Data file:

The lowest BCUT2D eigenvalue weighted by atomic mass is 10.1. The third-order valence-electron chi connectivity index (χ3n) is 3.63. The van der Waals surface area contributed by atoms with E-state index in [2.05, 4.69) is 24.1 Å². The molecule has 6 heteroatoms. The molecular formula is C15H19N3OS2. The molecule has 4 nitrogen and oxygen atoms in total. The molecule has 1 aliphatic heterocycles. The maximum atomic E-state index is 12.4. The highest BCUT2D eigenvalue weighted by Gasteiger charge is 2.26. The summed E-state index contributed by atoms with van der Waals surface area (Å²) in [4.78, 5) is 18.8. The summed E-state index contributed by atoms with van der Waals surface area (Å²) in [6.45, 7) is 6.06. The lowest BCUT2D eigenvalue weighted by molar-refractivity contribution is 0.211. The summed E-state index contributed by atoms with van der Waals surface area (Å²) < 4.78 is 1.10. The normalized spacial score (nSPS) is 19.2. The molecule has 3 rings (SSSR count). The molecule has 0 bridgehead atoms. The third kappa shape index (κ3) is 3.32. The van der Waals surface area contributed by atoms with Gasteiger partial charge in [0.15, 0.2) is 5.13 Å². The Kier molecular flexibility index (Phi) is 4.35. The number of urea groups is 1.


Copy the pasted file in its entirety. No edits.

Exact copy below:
The lowest BCUT2D eigenvalue weighted by atomic mass is 10.1. The third-order valence-electron chi connectivity index (χ3n) is 3.63. The van der Waals surface area contributed by atoms with E-state index in [2.05, 4.69) is 24.1 Å². The molecule has 6 heteroatoms. The molecular formula is C15H19N3OS2. The molecule has 4 nitrogen and oxygen atoms in total. The molecule has 1 aliphatic heterocycles. The maximum atomic E-state index is 12.4. The highest BCUT2D eigenvalue weighted by Gasteiger charge is 2.26. The summed E-state index contributed by atoms with van der Waals surface area (Å²) in [4.78, 5) is 18.8. The summed E-state index contributed by atoms with van der Waals surface area (Å²) in [6.45, 7) is 6.06. The lowest BCUT2D eigenvalue weighted by molar-refractivity contribution is 0.211. The summed E-state index contributed by atoms with van der Waals surface area (Å²) < 4.78 is 1.10. The normalized spacial score (nSPS) is 19.2. The molecule has 3 rings (SSSR count). The molecule has 0 bridgehead atoms. The third kappa shape index (κ3) is 3.32. The van der Waals surface area contributed by atoms with Gasteiger partial charge in [0.15, 0.2) is 5.13 Å². The Kier molecular flexibility index (Phi) is 4.35. The number of urea groups is 1.